Categories
Art & Architecture Italy (Venice)

Photo Friday: A Venetian mosaic

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Photo: Katherine Yung

The travel is in the details

This unexpected mosaic tucked into a corridor in the San Marco sestiere of Venice, Italy will take your breath away. Even the wrought iron barrier is beautiful and provides a contrasting frame for this photo taken by my daughter in June 2019.

The design reminds me of a beautiful painting by the Venetian Renaissance painter Giovanni Bellini  that you’ll find hanging inside the Basilica dei Santi Giovanni e Paolo. The basilica is located adjacent to the Venetian hospital Ospedale Civile.

The image on both the painting and the mosaic depicts the Christ child being carried by the patron saint of travelers Saint Christopher, a 3rd-century church martyr.


Thanks for reading! I plan to post a photo every Friday. Click “like” and become a follower to catch my next post and pictures! And don’t forget: the travel is in the details.

Categories
Art & Architecture US (NYC) US Travel

Stop, Gawk, and Drool

The NYC subway’s newest mosaic stunner: Funktional Vibrations

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The outside wall of Funktional Vibrations above the escalator at the main part of the station. | Photo: M. Yung

You’re a lost cause.

When you push against the turnstile to exit the subway at 34th St.-Hudson Yards in New York, you can’t help it. The brilliant cobalt of Funktional Vibrations snags your attention and stops you in your tracks. That’s okay. In an hour or so, this last stop on the 7 line will be bustling and you’ll have to get out of the way. But for now, go ahead and gawk.

After all, you came all the way over here, one day before parts of the Hudson Yards complex even officially open, to see the latest and one of the largest additions to the public art collection of the Metropolitan Transportation Authority (MTA). Funktional Vibrations is a mammoth mosaic (2,788 square feet, according to artnet news) that fills the ceiling of the station’s mezzanine and then oozes outside onto the wall surfaces above escalators.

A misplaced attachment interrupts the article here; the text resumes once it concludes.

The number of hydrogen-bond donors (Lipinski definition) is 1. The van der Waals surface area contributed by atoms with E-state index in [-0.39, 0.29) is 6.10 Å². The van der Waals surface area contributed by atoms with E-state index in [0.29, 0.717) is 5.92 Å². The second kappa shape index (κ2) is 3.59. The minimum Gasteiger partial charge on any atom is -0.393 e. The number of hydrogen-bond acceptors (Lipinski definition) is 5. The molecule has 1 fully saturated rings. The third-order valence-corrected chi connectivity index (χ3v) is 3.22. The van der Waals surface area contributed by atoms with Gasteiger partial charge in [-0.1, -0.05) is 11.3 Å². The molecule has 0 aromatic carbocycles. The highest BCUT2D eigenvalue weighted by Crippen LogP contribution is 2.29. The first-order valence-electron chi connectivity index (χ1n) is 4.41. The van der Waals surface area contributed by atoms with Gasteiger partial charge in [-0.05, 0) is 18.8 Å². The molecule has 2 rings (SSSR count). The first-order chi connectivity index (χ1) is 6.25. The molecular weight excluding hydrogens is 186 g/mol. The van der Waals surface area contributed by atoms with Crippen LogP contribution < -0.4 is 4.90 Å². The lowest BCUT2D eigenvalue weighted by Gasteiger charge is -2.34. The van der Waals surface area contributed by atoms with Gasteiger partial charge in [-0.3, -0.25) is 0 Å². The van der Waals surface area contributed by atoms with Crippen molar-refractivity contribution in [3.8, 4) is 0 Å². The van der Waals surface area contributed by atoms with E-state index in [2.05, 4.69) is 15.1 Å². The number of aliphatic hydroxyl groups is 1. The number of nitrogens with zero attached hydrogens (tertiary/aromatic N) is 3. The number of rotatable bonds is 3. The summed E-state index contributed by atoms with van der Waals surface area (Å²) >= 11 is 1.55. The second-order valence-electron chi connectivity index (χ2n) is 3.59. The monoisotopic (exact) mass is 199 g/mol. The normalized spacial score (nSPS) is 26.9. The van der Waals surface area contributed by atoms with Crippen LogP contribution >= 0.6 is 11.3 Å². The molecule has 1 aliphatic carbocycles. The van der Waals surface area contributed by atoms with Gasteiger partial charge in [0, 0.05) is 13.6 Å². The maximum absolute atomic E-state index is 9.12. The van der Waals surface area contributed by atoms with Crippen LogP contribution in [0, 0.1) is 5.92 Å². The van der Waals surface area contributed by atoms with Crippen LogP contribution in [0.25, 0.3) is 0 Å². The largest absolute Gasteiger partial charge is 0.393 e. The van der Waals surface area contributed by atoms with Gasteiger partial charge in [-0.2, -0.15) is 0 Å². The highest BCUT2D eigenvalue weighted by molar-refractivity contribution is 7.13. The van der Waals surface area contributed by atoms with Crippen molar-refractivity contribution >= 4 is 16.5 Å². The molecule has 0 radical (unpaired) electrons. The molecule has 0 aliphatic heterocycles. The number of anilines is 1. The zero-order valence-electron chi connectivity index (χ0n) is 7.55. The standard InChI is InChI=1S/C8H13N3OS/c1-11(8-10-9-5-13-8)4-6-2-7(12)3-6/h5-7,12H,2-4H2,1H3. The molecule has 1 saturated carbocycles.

Created and designed by fiber artist Xenobia Bailey, Funktional Vibrations riots on a field of cobalt blue within its dome.

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Funktional Vibrations in the mezzanine. | Photo: M. Yung

It’s colorful. Abstract. Lava lampy. Kaleidoscopic in color and pattern. And you notice there’s an Atlantic vinyl record, too, tucked into the design. (It’s the black dot on the left side of the photo below.)

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A closer shot. | Photo: M. Yung

To your eye, Funktional Vibrations pulsates with life. “Bailey sees the work as speaking to the universal idea of creation and has created artwork that vibrates with energy,” according to an MTA website article. “(Bailey) refers to her accumulation of materials as in the tradition of African-American art—reflected in the music of the 60’s she grew up with—and its material culture and design, where one made do with what was available and made it into something new and wonderful.”

So that explains the Atlantic record, you think… an earlier era’s musical relic retrofitted for contemporary times. It fits perfectly—seamlessly even—into the mandala-like charms and spheres that vibrate all shape-shifty and cloud-like across the glass mosaic cosmos.

Bailey, originally an ethnomusicologist (here’s what that means!), worked in costume design before transitioning to fibers, specifically crochet, as noted by Manhattan’s Museum of Arts and Design. She is known best for her colorful crocheted hats and mandala design. Funktional Vibrations evokes that aesthetic, which observes African, Native American, and 70’s funk motifs.

So how does an artist who specializes in fibers transform her designs onto glass tile? With the assistance of mosaicist Stephen Miotto of Miotto Mosaic Studio in Carmel, NY. In fact, Miotto’s team have helped many artists selected by MTA’s Arts and Design Program craft and install their mosaic interpretations.

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A detail shot of the outer wall surface. | Photo: M. Yung

You learn later that Funktional Vibrations includes a total of three—not two—mosaic installations by Bailey. You vow to return another time to photograph the third. For now, you revel in the vibrancy, the touch of the human hand, and the simple rush of this subway stunner.

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Funktional Vibrations was worth the search. | Photo: K. Yung

I went to New York City with my daughter for spring break. I’m still tripping out over the mosaics (and the tile work in general) that adorn the entire subway system. How did I not know about this underground art museum? Follow my blog for more posts on subway artworks.